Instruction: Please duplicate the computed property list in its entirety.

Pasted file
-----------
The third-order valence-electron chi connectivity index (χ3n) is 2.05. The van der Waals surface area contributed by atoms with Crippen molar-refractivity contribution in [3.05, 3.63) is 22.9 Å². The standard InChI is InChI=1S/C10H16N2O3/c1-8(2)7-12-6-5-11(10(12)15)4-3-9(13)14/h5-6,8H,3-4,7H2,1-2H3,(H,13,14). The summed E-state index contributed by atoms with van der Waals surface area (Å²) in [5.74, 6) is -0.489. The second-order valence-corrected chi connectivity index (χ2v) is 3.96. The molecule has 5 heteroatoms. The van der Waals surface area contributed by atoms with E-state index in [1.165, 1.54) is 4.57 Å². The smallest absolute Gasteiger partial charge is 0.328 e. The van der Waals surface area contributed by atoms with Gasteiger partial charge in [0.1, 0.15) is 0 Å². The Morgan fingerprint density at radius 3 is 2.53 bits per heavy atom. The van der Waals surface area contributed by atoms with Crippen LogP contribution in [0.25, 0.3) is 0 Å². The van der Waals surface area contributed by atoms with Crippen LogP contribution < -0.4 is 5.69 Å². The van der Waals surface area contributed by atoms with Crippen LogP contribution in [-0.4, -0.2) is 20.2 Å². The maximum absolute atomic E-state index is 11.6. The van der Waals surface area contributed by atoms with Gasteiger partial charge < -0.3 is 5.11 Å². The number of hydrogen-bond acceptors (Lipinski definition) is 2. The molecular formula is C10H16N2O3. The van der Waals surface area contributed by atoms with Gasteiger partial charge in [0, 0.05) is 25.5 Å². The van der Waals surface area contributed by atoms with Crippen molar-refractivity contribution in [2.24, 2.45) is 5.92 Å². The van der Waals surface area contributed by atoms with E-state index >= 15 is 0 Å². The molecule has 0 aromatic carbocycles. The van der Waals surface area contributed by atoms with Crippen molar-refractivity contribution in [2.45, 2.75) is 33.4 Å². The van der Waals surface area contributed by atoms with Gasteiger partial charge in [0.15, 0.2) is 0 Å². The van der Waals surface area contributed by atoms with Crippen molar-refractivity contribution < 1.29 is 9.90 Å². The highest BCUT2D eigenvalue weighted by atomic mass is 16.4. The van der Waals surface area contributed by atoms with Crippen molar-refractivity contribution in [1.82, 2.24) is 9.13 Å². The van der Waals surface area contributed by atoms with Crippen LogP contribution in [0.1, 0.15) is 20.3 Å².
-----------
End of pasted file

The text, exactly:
The third-order valence-electron chi connectivity index (χ3n) is 2.05. The van der Waals surface area contributed by atoms with Crippen molar-refractivity contribution in [3.05, 3.63) is 22.9 Å². The standard InChI is InChI=1S/C10H16N2O3/c1-8(2)7-12-6-5-11(10(12)15)4-3-9(13)14/h5-6,8H,3-4,7H2,1-2H3,(H,13,14). The summed E-state index contributed by atoms with van der Waals surface area (Å²) in [5.74, 6) is -0.489. The second-order valence-corrected chi connectivity index (χ2v) is 3.96. The molecule has 5 heteroatoms. The van der Waals surface area contributed by atoms with E-state index in [1.165, 1.54) is 4.57 Å². The smallest absolute Gasteiger partial charge is 0.328 e. The van der Waals surface area contributed by atoms with Gasteiger partial charge in [0.1, 0.15) is 0 Å². The Morgan fingerprint density at radius 3 is 2.53 bits per heavy atom. The van der Waals surface area contributed by atoms with Crippen LogP contribution in [0.25, 0.3) is 0 Å². The van der Waals surface area contributed by atoms with Crippen LogP contribution < -0.4 is 5.69 Å². The van der Waals surface area contributed by atoms with Crippen LogP contribution in [-0.4, -0.2) is 20.2 Å². The maximum absolute atomic E-state index is 11.6. The van der Waals surface area contributed by atoms with Gasteiger partial charge < -0.3 is 5.11 Å². The number of hydrogen-bond acceptors (Lipinski definition) is 2. The molecular formula is C10H16N2O3. The van der Waals surface area contributed by atoms with Gasteiger partial charge in [0, 0.05) is 25.5 Å². The van der Waals surface area contributed by atoms with Crippen molar-refractivity contribution in [2.24, 2.45) is 5.92 Å². The van der Waals surface area contributed by atoms with E-state index >= 15 is 0 Å². The molecule has 0 aromatic carbocycles. The van der Waals surface area contributed by atoms with Crippen molar-refractivity contribution in [2.45, 2.75) is 33.4 Å². The van der Waals surface area contributed by atoms with Gasteiger partial charge in [0.15, 0.2) is 0 Å². The van der Waals surface area contributed by atoms with Crippen molar-refractivity contribution < 1.29 is 9.90 Å². The highest BCUT2D eigenvalue weighted by atomic mass is 16.4. The van der Waals surface area contributed by atoms with Crippen molar-refractivity contribution in [1.82, 2.24) is 9.13 Å². The van der Waals surface area contributed by atoms with Crippen LogP contribution in [0.1, 0.15) is 20.3 Å².